Shillington in 1086
Domesday Book was commissioned by William the Conqueror (1066-1087) at Christmas 1085. It was designed to show who held every piece of land in the newly conquered Kingdom of England. It was known colloquially as the Domesday Book because it was seen as being as final as the Last Judgement and as difficult to conceal things from. The book does not cover the whole country - Cumberland, Durham, Northumberland, and Westmorland were omitted and London and Winchester likewise, along with some other towns. A separate book, called Little Domesday covered the counties of Essex, Norfolk and Suffolk and, despite its name, it is actually bigger and more detailed than the Great Domesday Book containing the other counties.
Shillington was a single holding in 1086. The was held by the Abbey of Saint Benedict in Ramsey [Huntingdonshire] and comprised 10 hides. It is referred to as being part of the Clifton Hundred. It had 27 villagers, 5 smallholders and 4 slaves as well as a "broken mill which pays nothing" and woodland for 100 pigs. This number of 36 represents the heads of household. To get an idea of the total population it is probably necessary to multiply this figure by a factor of at least four suggesting a total population to somewhere around 144. The mill would have been a watermill as windmills were unknown in England for the best part of another century. The value was £12, the same as it had been in 1066 when it had bene in the same ownership.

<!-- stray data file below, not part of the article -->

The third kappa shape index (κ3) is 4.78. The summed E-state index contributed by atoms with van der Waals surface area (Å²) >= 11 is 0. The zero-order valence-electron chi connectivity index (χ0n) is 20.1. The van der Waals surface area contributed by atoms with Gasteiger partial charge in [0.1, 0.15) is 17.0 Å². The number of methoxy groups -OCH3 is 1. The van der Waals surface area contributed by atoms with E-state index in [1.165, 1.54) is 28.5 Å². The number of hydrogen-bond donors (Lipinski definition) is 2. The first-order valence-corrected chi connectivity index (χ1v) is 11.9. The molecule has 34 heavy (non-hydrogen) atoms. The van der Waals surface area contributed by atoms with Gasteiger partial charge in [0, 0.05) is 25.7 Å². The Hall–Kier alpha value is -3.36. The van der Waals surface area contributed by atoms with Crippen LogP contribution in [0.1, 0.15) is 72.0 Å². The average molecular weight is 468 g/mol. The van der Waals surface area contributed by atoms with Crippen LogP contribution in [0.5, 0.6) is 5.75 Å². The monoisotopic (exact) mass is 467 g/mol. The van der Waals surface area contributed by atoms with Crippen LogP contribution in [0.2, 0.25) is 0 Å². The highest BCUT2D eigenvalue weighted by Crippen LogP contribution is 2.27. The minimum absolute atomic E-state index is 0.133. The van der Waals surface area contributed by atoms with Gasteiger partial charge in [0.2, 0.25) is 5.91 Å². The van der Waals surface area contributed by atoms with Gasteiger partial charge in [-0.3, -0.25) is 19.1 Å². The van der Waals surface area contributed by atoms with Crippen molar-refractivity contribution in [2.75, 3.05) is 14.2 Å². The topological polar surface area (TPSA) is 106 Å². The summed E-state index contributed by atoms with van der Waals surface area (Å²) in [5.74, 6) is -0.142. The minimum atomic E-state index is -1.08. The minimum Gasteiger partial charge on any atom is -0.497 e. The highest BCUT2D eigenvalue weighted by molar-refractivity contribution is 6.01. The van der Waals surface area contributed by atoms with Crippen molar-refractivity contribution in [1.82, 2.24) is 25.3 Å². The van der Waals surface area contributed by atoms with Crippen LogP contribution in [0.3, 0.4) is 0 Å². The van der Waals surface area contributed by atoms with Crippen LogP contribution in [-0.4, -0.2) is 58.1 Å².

Another holding at Pegsdon was the same size in area and had a larger population – 37 villagers, 7 smallholders and 5 slaves. The holding was described as being in the hundred of Flitt. The holding at Higham Gobion, Flitt Hundred, was 8 hides and had 14 villagers, 2 smallholders and 5 slaves. It was held by Hugh de Beauchamp.